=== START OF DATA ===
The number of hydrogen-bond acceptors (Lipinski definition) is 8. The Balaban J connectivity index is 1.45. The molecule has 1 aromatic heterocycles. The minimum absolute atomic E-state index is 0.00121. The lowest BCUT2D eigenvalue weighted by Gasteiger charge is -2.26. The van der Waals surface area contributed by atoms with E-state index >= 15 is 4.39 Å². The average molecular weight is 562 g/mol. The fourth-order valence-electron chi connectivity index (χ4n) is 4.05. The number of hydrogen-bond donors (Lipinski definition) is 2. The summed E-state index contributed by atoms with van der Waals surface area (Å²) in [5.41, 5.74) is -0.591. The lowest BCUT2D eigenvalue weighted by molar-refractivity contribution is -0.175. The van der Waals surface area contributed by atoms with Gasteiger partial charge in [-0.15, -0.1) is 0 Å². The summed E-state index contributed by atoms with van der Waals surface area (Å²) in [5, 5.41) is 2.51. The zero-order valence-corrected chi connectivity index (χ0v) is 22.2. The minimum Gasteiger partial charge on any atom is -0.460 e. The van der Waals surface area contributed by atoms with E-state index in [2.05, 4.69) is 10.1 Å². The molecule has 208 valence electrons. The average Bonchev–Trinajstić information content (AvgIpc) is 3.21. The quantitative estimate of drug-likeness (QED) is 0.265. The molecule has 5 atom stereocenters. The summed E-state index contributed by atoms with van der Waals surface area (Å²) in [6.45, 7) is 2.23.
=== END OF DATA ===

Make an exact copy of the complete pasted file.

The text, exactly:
The number of hydrogen-bond acceptors (Lipinski definition) is 8. The Balaban J connectivity index is 1.45. The molecule has 1 aromatic heterocycles. The minimum absolute atomic E-state index is 0.00121. The lowest BCUT2D eigenvalue weighted by Gasteiger charge is -2.26. The van der Waals surface area contributed by atoms with E-state index >= 15 is 4.39 Å². The average molecular weight is 562 g/mol. The fourth-order valence-electron chi connectivity index (χ4n) is 4.05. The number of hydrogen-bond donors (Lipinski definition) is 2. The summed E-state index contributed by atoms with van der Waals surface area (Å²) in [5.41, 5.74) is -0.591. The lowest BCUT2D eigenvalue weighted by molar-refractivity contribution is -0.175. The van der Waals surface area contributed by atoms with Gasteiger partial charge in [-0.15, -0.1) is 0 Å². The summed E-state index contributed by atoms with van der Waals surface area (Å²) in [5, 5.41) is 2.51. The zero-order valence-corrected chi connectivity index (χ0v) is 22.2. The minimum Gasteiger partial charge on any atom is -0.460 e. The van der Waals surface area contributed by atoms with E-state index in [2.05, 4.69) is 10.1 Å². The molecule has 208 valence electrons. The average Bonchev–Trinajstić information content (AvgIpc) is 3.21. The quantitative estimate of drug-likeness (QED) is 0.265. The molecule has 5 atom stereocenters. The summed E-state index contributed by atoms with van der Waals surface area (Å²) in [6.45, 7) is 2.23.